FRANKFORT — Carl Campbell, the state Commissioner of Natural Resources who was fired Tuesday without any explanation, said he “doesn’t have a clue why he was fired” and was only doing his job according to the law.
Campbell, 65, a non-merit or politically appointed employee, was not protected by the state merit system and was fired “without cause.” He was informed in person Tuesday by Holly McCoy-Johnson, director of the General Administrative and Program Support agency “that my services were no longer needed.” He was then given a one-paragraph letter signed by McCoy-Johnson saying he was being terminated immediately.
Campbell said he had planned to retire in March when he reached his 66th birthday.
Tom Fitzgerald, with the Kentucky Resources Council, said Campbell has “done a very good job under extremely difficult circumstances.” Asked if he knew of any reason Campbell’s performance might be considered unsatisfactory, Fitzgerald responded, “I’m assuming he’s been holding the line against companies who are politically active.”
Neither Dick Brown, spokesman for the Energy and Environment Cabinet, nor Gov. Steve Beshear’s spokeswoman Kerri Richardson had any comment on why Campbell was fired. Richardson would only say, “Personnel decisions are handled at the cabinet level.” Brown said deputy commissioner Larry Arnett will assume Campbell’s duties until a replacement is named.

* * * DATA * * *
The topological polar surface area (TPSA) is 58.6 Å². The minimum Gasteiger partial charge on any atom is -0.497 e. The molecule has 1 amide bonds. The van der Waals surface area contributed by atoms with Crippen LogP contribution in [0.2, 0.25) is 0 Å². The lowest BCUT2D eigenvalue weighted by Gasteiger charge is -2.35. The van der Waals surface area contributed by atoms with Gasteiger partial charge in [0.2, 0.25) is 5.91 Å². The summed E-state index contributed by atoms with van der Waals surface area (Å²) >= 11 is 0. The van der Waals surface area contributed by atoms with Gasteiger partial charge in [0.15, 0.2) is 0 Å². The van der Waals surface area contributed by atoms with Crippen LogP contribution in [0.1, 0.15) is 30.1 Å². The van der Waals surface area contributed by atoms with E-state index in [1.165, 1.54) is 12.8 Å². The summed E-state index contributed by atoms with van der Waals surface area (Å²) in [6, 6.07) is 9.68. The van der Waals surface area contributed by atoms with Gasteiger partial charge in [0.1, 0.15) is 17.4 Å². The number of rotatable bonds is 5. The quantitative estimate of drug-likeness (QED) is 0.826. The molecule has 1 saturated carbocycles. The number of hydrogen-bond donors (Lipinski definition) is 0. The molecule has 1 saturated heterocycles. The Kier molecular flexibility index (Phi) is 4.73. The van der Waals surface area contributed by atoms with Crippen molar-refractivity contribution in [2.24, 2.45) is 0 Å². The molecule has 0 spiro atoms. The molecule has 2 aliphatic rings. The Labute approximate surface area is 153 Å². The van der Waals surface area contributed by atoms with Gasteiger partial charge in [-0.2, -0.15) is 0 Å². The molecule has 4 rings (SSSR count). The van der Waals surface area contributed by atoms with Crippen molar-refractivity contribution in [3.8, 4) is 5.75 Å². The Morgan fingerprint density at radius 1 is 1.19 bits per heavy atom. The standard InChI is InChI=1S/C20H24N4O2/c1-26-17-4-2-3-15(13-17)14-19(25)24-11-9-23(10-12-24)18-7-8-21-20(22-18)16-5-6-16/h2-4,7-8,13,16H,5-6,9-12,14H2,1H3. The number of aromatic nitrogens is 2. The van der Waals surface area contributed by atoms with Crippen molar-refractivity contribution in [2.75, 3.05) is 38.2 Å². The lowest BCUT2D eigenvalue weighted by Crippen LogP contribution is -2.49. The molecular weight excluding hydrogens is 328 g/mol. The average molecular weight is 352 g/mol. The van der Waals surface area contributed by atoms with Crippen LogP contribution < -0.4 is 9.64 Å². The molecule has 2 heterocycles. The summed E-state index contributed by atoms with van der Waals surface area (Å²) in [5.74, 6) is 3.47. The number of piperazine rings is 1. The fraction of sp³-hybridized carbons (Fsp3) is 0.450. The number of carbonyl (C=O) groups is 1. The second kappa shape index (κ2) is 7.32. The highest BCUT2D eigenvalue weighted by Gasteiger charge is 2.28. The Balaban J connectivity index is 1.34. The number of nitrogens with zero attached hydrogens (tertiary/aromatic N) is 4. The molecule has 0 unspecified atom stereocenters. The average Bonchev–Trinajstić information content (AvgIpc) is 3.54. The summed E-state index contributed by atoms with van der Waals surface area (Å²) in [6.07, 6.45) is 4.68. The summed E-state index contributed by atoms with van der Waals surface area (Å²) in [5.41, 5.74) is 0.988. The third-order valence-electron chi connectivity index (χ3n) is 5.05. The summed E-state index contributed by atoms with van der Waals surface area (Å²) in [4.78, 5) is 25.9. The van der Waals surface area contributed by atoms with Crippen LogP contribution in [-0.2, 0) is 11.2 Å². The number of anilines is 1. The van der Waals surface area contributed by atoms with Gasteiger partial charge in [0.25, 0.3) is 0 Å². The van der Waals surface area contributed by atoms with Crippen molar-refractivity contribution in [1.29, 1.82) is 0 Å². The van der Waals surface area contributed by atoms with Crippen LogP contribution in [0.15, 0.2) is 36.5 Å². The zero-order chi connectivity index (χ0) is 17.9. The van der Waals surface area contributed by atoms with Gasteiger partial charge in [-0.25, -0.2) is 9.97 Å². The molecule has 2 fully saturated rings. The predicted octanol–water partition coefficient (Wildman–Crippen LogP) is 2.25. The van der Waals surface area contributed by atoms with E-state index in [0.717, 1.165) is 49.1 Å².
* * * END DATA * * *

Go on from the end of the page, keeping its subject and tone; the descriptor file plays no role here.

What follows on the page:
Campbell oversaw surface mine reclamation, mine safety and licensing, including non-coal operations. He got generally good marks from both coal industry representatives and environmental interests.
Campbell said Wednesday he “always tried to be fair and consistent across the board. When I could I tried to help the coal companies get their permits and I tried to protect the environment. As far as I’m concerned, I did my job.”
In fact, Campbell said, he was scheduled Tuesday to travel to southeastern Kentucky to listen to concerns from Nally and Hamilton, a Bardstown-based coal company with surface operations in southeastern Kentucky under fire from environmental groups which have sued the company for alleged Clean Water Act violations. Campbell said the company thought the state was slow in releasing its reclamation performance bonds. He was fired just before he was scheduled to leave for that meeting.